When Pickersgill’s first cornerstones were being placed, Jerry and his wife watched from their home no more than a block away. “I watched them build it,” he remembers. That marked the exciting beginning of Jerry’s long and happy relationship with his future home. Pickersgill’s welcoming community has balanced independence with assistance in a way that allows residents like Jerry to live full and happy lives, no matter how long they decide to stay.

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Things to Consider Once You Have Made the Decision to Move to Assisted Living

You have made the decision to move into an assisted living residence, yet you still have many questions. Do I really need the help? Will I make new friends? Will I receive help when I need it? Will I continue to see my family and friends? While all these questions are common, the answer to all of them is the same: Yes! You can make new friends, you can receive the personal assistance you need, and you can continue to see your family and friends. Change can be challenging. The time it takes to transition is different for everyone. The keys to success are preparation, a positive attitude, a supportive network of family and friends and patience and understanding—all will prepare you for a smooth transition. Continue reading

Pickersgill is Proud to Offer Area Social Workers CEU-Credit Courses

Ethics, confidentiality, and risk management are the some of the topics that will be discussed at three CEU-credit eligible seminars that Pickersgill Retirement Community is hosting during the next few months.
Pickersgill places a high value on the Pickersgill Educational Program and its continual development. The community looks to become an increasingly important educational resource to the professional/social work community, and values the connections that we have with many area social workers. As we connect through the Pickersgill Educational Program, we tailor future seminars based on the feedback and requests that we receive after each session; this mindset ensures that all programs offered are timely and relevant to the needs of social workers who attend.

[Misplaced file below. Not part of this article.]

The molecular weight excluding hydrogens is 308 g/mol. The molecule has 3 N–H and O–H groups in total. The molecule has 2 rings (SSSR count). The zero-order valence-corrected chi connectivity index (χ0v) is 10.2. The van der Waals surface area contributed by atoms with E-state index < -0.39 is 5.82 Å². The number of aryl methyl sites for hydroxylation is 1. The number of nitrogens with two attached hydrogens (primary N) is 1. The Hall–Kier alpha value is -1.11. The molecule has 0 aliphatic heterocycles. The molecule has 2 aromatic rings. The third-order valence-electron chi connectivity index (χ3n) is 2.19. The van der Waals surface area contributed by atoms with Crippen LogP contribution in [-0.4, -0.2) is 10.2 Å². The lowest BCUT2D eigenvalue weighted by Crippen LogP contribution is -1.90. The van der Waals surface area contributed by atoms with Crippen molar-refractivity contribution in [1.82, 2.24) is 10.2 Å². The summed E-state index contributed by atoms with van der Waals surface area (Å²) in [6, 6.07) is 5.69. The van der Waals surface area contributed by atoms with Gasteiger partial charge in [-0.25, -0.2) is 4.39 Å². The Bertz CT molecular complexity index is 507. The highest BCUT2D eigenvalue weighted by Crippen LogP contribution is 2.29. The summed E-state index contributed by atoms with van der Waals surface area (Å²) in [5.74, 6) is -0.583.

Join us for “Ethical Considerations In Working With Caregivers of Competent Elderly Clients,” on April 12 presented by Ann Morrison, PhD, RN with Jenerations Health Education.
Gisele Ferretto, a clinical instructor for both the Title IV-E Education for Public Child Welfare Program and the Child Welfare Academy at the University of Maryland School of Social Work, will present, “What You Don’t Know Can Harm YOU: Links Between Law, Ethics and Risk Management,” on May 23.
Ferretto will also present the seminar, “Ethical Considerations and Complexity of Confidentiality When Serving Individuals and Families,” on June 13.
Three CEU credits will be earned for each half-day session attended.
The cost is $25 for each session.  Registration for this event can be found on the Pickersgill Retirement Community website.
Pickersgill Retirement Community is a nonprofit retirement community nestled among dogwoods on a beautiful campus in Towson, Md. Pickersgill has a tradition of excellence, and a rich history. Founded, and named after former board member Mary Pickersgill—the seamstress who inspired “The Star Spangled Banner” with her flag that waved over Fort McHenry—Pickersgill is the rare community that can claim it has dutifully served generations of seniors in the Baltimore area for more than 200 years. To find out more about our community, check out our website, find us on Facebook, or give us a call at 410-825-7423.